Among the big names on the list are Yahya Khan, president of Pakistan during the 1971 war, General Tikka Khan, under whose command Pakistan launched the military crackdown to crush the liberation movement in Bangladesh and Lieutenant General Ameer Abdullah Khan Niazi, the Pakistani general who surrendered to India in December 1971.
Among the Bangladeshis on the list was Matiur Rahman Nizami, the head of the Jamaat-e-Islami party and a minister in a coalition government until October 2006.
There are several Jamaat-e-Islami members on the list, but the party has dismissed charges against them.
Tasnim Alam, the party spokesman, said: "Only the country's highest court can declare anyone a war criminal. No individual, agency or organisation has any such right."
The group that published the list, however, said around half of those listed were still alive and many were members of Jamaat-e-Islami.
MA Hasan of the WFCC said: "Out of the 1,597 people on the list, 369 were Pakistani army personnel. The rest were Bangladeshi collaborators."
"We have been investigating for 17 years. The list is on the basis of field-level investigation, mass graves and eyewitness statements," Hasan added.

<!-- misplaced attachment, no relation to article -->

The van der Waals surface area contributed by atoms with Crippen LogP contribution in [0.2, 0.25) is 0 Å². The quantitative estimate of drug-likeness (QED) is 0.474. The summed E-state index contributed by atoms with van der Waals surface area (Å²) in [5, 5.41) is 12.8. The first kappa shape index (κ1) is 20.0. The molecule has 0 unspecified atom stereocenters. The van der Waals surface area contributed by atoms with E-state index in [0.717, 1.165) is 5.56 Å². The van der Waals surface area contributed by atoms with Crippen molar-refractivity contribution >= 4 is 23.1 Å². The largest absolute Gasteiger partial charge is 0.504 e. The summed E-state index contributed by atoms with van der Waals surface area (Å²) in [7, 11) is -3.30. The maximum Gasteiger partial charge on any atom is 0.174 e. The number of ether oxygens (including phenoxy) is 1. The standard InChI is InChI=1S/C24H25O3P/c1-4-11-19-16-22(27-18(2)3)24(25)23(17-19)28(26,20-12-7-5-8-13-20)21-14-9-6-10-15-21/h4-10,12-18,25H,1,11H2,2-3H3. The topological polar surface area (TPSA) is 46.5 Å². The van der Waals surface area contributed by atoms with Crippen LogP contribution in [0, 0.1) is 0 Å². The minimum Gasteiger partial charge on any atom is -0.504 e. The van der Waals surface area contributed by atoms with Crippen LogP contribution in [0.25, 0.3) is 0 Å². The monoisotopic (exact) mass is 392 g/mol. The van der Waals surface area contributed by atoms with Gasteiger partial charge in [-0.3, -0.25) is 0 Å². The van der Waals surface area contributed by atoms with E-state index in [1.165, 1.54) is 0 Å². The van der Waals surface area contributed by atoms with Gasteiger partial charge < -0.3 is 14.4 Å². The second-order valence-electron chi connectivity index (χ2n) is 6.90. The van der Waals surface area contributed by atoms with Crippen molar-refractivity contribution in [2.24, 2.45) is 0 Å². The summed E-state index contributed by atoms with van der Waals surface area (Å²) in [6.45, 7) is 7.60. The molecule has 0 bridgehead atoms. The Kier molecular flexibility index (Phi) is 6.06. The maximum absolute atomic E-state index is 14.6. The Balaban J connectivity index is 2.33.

"We will give this list to the government and the election commission. Our demand to the government is that those perpetrators should be punished and disqualified from the next election."
A court in the capital Dhaka has also ordered the police to submit a report on allegations against Nizami.
In a case filed by a former Bangladeshi freedom fighter, Nizami has been accused along with 12 others of helping the Pakistani army plan mass killings in which thousands of villagers died.
However, Jamaat-e-Islami has dismissed the charge as an attempt to "defame" the party.
Since Bangladesh's emergency government came to power in January 2007, war veterans have led calls for prosecution of war criminals.